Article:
Andrea Tudhope | KBIA

Andrea Tudhope

Andrea Tudhope is a freelance reporter for KCUR, and an associate producer for Central StandardShe covers everything from sexual assault and homicide, to domestic violence and race relations. In 2012, Andrea spent a year editing, conducting interviews and analyzing data for the Colorado Springs Gazette series "Other Than Honorable," which exposed widespread mistreatment of wounded combat veterans. The series, written by investigative reporter Dave Philipps, won a Pulitzer Prize for National Reporting in 2014. Since graduating from Colorado College in 2013 with a degree in Comparative Literature and Philosophy, her work has appeared in The Huffington Post and The Colorado IndependentShe is currently working on a book based on field research and interviews she conducted in Dublin, Ireland in 2012.

On Friday, a Jackson County judge sentenced the woman convicted of starting a deadly fire at her own nail salon to 74 years in prison.

Firefighters, law enforcement officials and family of the two firefighters killed in the fire — John Mesh and Larry Leggio — packed the courtroom and an overflow room. 

The ACLU of Kansas is now suing Johnson County Election Commissioner Ronnie Metsker to gain access to lists of 900 voters who filed provisional ballots and about 150 voters whose advance ballots were not counted in the August primary. 

The VA Medical Center in Kansas City, Missouri, has made a few changes after receiving a letter from U.S. representatives from Missouri and Kansas that detailed veterans' concerns about the quality of care.

Proposed home building regulations in Prairie Village, Kansas, are one step closer to taking effect, after being approved unanimously by the Planning Commission at a public hearing Tuesday night. 

The new rules were proposed earlier this year in response to many residents' concerns that a growing number of old houses in the area have been torn down and replaced with much larger houses.

Students at the University of Missouri-Kansas City had an opportunity to ask U.S. Sen. Claire McCaskill questions during a campaign stop Monday. 

Kansas City's popular entertainment district looked a little different this weekend. 

Westport officials announced Friday that the promised gun screening checkpoints, which the City Council approved in December, would finally be active over Labor Day weekend, from 11 p.m. to 3 a.m. Friday and Saturday nights.

A Jackson County judge ruled Friday night that control of the violence prevention group COMBAT will fall to the county prosecutor -- a ruling that makes official what the county legislature first attempted to do last year.

In a statement, Prosecutor Jean Peters Baker said she was pleased with the ruling, which she hopes will mark the end of a "lack of certainty in recent months" that has "been difficult for COMBAT administration, grantees and the public."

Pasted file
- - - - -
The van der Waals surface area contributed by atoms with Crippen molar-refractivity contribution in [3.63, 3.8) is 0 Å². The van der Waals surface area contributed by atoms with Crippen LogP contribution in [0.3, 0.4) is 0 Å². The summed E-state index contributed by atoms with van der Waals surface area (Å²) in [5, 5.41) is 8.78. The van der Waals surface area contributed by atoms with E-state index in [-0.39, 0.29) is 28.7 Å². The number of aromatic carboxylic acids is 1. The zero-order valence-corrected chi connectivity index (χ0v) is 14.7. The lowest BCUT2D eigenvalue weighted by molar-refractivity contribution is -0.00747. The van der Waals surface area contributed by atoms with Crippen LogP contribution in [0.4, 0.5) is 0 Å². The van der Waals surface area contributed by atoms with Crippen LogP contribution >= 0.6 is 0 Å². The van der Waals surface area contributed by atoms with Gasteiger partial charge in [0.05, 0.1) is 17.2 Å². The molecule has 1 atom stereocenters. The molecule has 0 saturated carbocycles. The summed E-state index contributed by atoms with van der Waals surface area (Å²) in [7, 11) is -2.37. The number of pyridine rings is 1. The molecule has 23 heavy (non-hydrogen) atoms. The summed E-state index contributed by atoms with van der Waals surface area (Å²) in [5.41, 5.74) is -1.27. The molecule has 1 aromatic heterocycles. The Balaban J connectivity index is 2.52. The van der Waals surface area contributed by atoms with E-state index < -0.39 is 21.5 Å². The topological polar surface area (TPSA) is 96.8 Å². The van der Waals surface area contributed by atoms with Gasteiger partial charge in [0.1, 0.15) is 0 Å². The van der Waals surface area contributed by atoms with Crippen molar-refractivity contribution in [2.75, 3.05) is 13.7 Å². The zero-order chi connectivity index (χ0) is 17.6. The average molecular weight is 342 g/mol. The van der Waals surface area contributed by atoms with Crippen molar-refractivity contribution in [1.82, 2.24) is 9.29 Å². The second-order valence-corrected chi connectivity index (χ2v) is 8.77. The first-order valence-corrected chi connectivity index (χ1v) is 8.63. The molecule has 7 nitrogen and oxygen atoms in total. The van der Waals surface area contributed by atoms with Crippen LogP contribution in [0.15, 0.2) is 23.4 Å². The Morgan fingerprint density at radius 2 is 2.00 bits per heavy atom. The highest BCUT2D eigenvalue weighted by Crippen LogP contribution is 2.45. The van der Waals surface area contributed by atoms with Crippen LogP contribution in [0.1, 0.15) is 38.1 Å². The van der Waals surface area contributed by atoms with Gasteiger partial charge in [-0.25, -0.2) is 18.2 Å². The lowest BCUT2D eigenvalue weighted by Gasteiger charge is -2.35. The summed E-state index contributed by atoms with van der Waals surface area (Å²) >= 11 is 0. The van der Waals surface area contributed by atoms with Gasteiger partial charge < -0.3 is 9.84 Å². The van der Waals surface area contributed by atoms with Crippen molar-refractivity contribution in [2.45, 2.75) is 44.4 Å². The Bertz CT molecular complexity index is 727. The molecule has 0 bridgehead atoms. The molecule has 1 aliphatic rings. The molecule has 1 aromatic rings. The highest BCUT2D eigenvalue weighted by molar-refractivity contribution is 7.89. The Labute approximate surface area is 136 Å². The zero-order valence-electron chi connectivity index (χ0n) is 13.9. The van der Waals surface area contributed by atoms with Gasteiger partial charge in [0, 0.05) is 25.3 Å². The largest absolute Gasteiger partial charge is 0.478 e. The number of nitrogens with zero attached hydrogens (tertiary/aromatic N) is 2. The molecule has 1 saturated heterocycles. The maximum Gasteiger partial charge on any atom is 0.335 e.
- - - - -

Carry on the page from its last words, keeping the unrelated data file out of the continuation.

The Unified Government of Wyandotte County and Kansas City, Kansas, approved $162,000 of funding for a conviction integrity unit, $155,000 of which will go toward the salaries of the unit's three staff members.

The unit will be responsible for investigating alleged wrongful conviction cases, a task which previously fell on the district attorney's desk. 

After Kansas City councilmembers voted in favor of privatizing sidewalks in Westport in December, new security measures are scheduled to start at the popular entertainment district. 


Starting Friday night, the first night of Labor Day weekend, patrons will have to pass through a metal detector at one of four checkpoints to enter the area, located at the intersections of Westport Road and Mill Street, Westport Road and Broadway Boulevard, Pennsylvania Avenue and Archibald Avenue, and Pennsylvania Avenue and the entrance to a parking garage.

Business partners Ryan Maybee and Andy Rieger of J. Rieger & Co. announced Tuesday they are expanding their East Bottoms operations to the historic building next door. 

The Kansas City distilling company purchased the Ferd Heim Brewery Co. bottling facility last October, a building on the National Register of Historic Places, built in 1901, that long stood empty after Prohibition.

A voting equipment vendor says a coding error is behind the delay in this year's primary election results in Johnson County, which left some statewide races undecided until the following morning earlier this month.

Nebraska-based Election Systems & Software (ES&S) issued an apology Monday, taking responsibility for the delay. Gary Weber, vice president of software development for ES&S, said it came down to a "non-performing" piece of software, which caused slow processing of the 192 encrypted master thumb drives that held the votes.

A proposed pedestrian safety ordinance would have implications for individuals panhandling at Kansas City intersections. 


Councilperson Teresa Loar introduced the measure Thursday. It outlines new rules to increase pedestrian safety at intersections and crosswalks, reducing the amount of time permitted to cross, and limiting the roadside space permitted for walking.

Updated, 10:11 a.m. Wednesday.

Note: This post contains racist content.

A Westport security guard has been let go after a Facebook post detailing a racist incident in Westport gained traction Monday.

According to the post, the bartender, who goes by Alobar Bandaloop on Facebook, says the alleged incident occurred over the weekend, when Mike Dargy went to Buzzard Beach and ordered a "Trayvon Martini" from him. Trayvon Martin was the unarmed black teenager shot and killed by George Zimmerman in Florida in 2012.